Plus, your marketing team can easily turn these success stories into public case studies or testimonials. If you need to align marketing and sales, this is one way to start building that bridge.
Set at New Standard with This Sales Meeting Tip
Here's the main takeaway. If you let a different sales rep present to the team each week, it will be a big win for everyone involved. Give it some thought. If you haven't tried this already, then start with one of your top performers. Trust them to set the standard for your team.
If you'd like more insights on how to improve sales performance for your SMB, be sure to sign up for our newsletter, contact us directly, or explore our website for valuable resources and webinars.
How would you respond if someone asked you: "What's the main job of a sales manager?" Would you talk about pushing your team to meet quotas? Improving productivity metrics? Driving better performance?
Granted, when we're talking about any position in sales we can't discount the importance of the bottom line. But there's a right way and a wrong way to achieve the results you desire. The right way is to bring out the best in your team. That means supporting each individual member, mentoring him or her, and (at the same time) building a certain level of predictability into your forecasting model.
Use KPIs to Build Visibility into Your Sales Funnel
If you really want to drive team performance as a sales manager and motivate your individual employees to give their best work, then creating more visibility into the sales funnel should be one of your top priorities.
The truth is, sales reps thrive within clear boundaries. When you and your team know which Key Performance Indicators (KPI) are most important to sustained, lasting success — and why they're so important — then everyone can work together to meet the same goals. That's one critical way you can support your team.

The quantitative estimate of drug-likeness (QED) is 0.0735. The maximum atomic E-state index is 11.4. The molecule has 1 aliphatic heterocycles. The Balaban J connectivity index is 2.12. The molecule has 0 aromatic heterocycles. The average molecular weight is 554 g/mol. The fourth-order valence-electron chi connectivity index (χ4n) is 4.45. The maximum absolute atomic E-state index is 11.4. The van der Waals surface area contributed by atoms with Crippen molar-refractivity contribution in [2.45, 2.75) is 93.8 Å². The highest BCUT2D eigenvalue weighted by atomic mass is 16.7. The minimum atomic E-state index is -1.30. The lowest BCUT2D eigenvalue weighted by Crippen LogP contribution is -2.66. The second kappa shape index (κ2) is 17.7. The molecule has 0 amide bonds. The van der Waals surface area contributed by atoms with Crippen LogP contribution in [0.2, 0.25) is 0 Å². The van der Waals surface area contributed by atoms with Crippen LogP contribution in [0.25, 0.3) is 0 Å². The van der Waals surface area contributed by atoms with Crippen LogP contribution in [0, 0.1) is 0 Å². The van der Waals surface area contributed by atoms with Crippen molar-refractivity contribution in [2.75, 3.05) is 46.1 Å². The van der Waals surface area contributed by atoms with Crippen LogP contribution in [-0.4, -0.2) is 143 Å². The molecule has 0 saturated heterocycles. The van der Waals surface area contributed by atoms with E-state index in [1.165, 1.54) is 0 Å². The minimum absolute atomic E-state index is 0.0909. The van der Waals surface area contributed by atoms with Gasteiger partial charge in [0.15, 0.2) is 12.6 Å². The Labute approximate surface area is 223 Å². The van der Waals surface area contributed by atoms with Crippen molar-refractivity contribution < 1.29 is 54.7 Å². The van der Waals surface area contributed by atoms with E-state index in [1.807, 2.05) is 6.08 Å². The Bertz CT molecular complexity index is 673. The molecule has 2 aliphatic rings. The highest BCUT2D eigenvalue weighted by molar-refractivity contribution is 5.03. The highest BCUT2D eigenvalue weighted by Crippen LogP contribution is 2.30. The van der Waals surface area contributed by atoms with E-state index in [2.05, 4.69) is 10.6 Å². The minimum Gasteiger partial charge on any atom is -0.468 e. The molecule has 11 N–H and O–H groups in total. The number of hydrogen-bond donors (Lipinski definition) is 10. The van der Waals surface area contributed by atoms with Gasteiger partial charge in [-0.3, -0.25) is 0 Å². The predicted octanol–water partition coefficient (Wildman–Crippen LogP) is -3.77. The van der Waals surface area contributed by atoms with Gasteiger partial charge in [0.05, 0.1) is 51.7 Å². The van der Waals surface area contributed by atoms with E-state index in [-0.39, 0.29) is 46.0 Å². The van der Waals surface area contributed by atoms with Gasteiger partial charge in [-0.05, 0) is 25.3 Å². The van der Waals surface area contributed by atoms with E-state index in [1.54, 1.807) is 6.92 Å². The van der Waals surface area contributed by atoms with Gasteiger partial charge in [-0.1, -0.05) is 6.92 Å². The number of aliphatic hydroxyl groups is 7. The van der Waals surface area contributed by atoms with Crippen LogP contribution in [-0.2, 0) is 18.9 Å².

To paraphrase Tom Petty: You don't want your people to be "out in the great wide open," sales reps without a clue.
So now the question becomes: Which KPIs should you focus on? There are a ton of crucial metrics in the world of sales, but let's narrow our discussion down to three big ones:
Let's take these one at a time, and see why they're so important to individual and team performance.
1. Sales Funnel Populations
It goes without saying that your organization needs to have a sales funnel with clearly defined stages. After all, your "sales pipeline" becomes much more predictable within such a structured framework. If it's predictable, it's measurable. And if it's measurable, it's improvable.
Once you have your sales funnel stages clearly defined (and your sales and marketing departments on the same page), you need to determine three things.
Why are these sales population KPIs so important? For one thing, they're great markers for the overall "health" of your sales funnel. If you see increasing populations, then you can expect revenue growth. If you notice decreasing populations, then you should brace yourself for revenue contraction in the near future.
These metrics also provide actionable insights. For instance, they can help your finance team forecast for future demand. They can shed light on which activities are driving growth, and which ones are ineffective. Moreover, they can provide a wonderful point of reference to which you, as sales manager, can align your teams for more stable, quantifiable growth.
2. Conversion Rates